Religious liberty actually has had a long and noble history in the United States, at least until recently.
In 1790, George Washington wrote a letter to a Hebrew congregation in Rhode Island in which he claimed, “All citizens share and possess liberty of conscience and unity of citizenship.” Mark David Hall of George Fox University, who read that excerpt at the Philadelphia Society’s regional meeting, said, “There is absolutely no reason to believe that the Founders viewed religious accommodations and exemptions as unconstitutional.”
Indeed the same could be said of the United States as a whole, before the turn of this century. “By the late 20th century we’d come to an agreement that religious liberty was important, across the ideological and partisan spectrum,” Ryan Anderson of the Heritage Foundation said at the Philadelphia Society’s regional meeting in Tysons Corner, Virginia.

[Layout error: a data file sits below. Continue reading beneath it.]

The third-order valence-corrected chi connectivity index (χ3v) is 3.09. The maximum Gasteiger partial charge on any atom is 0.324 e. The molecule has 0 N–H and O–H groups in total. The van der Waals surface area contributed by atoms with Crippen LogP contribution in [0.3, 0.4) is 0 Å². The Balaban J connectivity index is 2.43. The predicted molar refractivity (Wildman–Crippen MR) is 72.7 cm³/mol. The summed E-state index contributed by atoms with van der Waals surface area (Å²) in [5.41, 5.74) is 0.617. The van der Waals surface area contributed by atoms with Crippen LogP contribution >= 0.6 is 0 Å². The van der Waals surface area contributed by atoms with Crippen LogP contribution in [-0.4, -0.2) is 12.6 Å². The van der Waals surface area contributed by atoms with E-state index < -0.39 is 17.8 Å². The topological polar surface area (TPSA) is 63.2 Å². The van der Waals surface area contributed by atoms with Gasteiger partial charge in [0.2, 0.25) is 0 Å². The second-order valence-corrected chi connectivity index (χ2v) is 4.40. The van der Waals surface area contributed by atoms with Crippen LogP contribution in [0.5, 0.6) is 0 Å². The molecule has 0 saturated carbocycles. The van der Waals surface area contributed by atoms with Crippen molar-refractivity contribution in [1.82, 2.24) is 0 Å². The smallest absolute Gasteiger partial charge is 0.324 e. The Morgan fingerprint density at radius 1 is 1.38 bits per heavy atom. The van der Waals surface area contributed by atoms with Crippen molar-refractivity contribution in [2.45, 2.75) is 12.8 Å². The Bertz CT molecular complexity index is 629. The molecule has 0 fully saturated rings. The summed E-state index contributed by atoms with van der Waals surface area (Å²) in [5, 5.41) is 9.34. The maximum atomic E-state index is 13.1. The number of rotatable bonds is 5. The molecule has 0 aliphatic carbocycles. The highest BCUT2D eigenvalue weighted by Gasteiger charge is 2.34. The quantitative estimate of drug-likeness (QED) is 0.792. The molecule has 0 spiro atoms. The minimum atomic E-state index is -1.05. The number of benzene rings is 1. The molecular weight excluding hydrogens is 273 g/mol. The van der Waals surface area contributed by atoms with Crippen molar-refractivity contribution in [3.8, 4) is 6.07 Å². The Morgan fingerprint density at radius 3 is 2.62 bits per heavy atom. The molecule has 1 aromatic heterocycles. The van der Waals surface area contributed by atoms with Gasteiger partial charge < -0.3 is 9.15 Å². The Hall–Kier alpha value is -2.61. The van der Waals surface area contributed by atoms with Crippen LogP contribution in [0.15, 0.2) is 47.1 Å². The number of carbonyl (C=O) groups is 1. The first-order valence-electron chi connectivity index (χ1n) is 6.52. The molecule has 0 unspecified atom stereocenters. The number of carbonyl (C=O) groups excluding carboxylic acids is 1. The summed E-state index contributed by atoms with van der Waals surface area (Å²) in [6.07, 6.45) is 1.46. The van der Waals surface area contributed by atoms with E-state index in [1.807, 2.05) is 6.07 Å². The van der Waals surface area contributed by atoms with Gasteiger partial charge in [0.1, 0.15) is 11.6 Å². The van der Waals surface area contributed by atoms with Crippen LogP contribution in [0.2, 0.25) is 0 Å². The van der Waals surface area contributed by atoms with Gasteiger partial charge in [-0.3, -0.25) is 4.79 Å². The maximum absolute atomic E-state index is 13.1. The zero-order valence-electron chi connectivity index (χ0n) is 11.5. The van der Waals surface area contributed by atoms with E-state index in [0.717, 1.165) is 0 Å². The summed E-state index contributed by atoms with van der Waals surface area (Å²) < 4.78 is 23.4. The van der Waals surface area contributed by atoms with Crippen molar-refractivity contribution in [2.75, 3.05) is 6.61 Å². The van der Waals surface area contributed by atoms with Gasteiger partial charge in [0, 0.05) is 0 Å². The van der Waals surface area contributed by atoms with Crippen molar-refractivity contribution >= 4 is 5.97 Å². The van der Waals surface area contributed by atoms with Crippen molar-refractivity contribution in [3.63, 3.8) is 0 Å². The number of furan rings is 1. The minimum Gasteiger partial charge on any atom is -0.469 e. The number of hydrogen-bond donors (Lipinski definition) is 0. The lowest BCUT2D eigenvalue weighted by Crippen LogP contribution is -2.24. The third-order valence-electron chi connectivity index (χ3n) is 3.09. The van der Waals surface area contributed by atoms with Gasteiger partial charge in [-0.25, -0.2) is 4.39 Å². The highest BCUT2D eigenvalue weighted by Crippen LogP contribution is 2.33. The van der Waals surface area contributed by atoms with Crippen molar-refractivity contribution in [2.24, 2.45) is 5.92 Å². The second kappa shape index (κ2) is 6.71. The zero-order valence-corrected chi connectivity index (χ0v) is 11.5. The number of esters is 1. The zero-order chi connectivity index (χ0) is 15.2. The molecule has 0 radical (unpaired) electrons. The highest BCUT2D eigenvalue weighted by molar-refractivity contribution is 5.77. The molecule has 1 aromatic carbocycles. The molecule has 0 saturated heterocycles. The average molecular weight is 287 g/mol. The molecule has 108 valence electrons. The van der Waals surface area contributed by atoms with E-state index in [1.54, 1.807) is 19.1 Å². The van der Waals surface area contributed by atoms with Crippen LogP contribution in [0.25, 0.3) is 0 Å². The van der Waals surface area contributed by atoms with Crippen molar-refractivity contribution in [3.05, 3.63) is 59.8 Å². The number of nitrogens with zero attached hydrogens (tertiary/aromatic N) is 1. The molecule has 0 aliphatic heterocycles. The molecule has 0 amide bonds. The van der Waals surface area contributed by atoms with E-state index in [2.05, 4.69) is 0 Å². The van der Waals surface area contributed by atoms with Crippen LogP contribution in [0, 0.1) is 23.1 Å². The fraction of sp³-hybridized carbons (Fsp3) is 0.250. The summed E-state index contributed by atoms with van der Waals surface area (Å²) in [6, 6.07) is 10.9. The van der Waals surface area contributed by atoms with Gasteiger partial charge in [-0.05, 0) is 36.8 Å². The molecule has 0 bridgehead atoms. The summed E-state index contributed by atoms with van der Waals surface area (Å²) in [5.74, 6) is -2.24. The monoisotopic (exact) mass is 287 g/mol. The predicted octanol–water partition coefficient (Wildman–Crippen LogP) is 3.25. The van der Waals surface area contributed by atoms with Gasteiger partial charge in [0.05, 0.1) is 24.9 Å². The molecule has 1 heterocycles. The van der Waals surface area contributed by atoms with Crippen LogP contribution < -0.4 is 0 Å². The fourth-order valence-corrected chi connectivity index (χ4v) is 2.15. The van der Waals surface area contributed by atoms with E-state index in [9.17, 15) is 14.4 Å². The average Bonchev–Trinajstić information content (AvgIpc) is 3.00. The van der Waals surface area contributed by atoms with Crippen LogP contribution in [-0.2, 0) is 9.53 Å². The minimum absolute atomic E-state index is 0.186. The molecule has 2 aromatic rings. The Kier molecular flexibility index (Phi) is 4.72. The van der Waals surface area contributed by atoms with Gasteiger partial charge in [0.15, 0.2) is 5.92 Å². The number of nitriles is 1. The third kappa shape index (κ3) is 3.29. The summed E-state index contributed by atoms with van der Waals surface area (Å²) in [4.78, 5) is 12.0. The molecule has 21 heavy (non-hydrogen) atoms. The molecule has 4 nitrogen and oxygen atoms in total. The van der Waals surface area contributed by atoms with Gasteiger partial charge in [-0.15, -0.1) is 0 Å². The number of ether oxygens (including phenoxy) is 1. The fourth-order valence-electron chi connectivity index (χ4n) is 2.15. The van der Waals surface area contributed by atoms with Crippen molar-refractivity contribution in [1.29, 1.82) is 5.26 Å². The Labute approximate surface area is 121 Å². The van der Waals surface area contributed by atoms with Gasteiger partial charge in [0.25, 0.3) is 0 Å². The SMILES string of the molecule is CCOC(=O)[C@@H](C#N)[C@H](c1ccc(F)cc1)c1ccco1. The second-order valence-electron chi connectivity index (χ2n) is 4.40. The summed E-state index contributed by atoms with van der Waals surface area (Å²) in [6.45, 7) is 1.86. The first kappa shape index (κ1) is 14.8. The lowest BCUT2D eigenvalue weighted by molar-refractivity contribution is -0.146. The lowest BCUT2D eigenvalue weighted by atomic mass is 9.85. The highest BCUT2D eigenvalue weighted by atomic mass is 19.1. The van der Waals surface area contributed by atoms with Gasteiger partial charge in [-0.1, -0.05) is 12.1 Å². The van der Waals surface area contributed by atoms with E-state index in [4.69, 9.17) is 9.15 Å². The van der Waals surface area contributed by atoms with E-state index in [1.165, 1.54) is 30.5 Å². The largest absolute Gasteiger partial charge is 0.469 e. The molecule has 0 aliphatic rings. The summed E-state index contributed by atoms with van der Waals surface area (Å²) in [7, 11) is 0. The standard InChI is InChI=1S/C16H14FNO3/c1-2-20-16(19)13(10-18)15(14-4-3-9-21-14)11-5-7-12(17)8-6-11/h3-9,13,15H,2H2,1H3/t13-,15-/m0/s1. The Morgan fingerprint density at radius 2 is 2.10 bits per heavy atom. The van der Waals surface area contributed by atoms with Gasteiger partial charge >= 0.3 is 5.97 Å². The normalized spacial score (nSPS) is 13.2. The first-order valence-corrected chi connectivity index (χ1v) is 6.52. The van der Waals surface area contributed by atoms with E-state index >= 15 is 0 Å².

For example, at the federal level, “the Church Amendment carved out a religious exemption from providing abortions that was in place for 44 years.” The Church Amendment was sponsored by liberal icon Sen. Frank Church, D-Idaho.
Fast forward: “Currently, the ACLU is suing two Catholic hospitals—one in California, one in New Jersey—because they will not perform sex reassignment surgery.” One could argue that the progress that progressives have delivered looks prehistorically pagan.
The Philadelphia Society is a group of conservative intellectuals formed in the wake of the Goldwater defeat in 1964.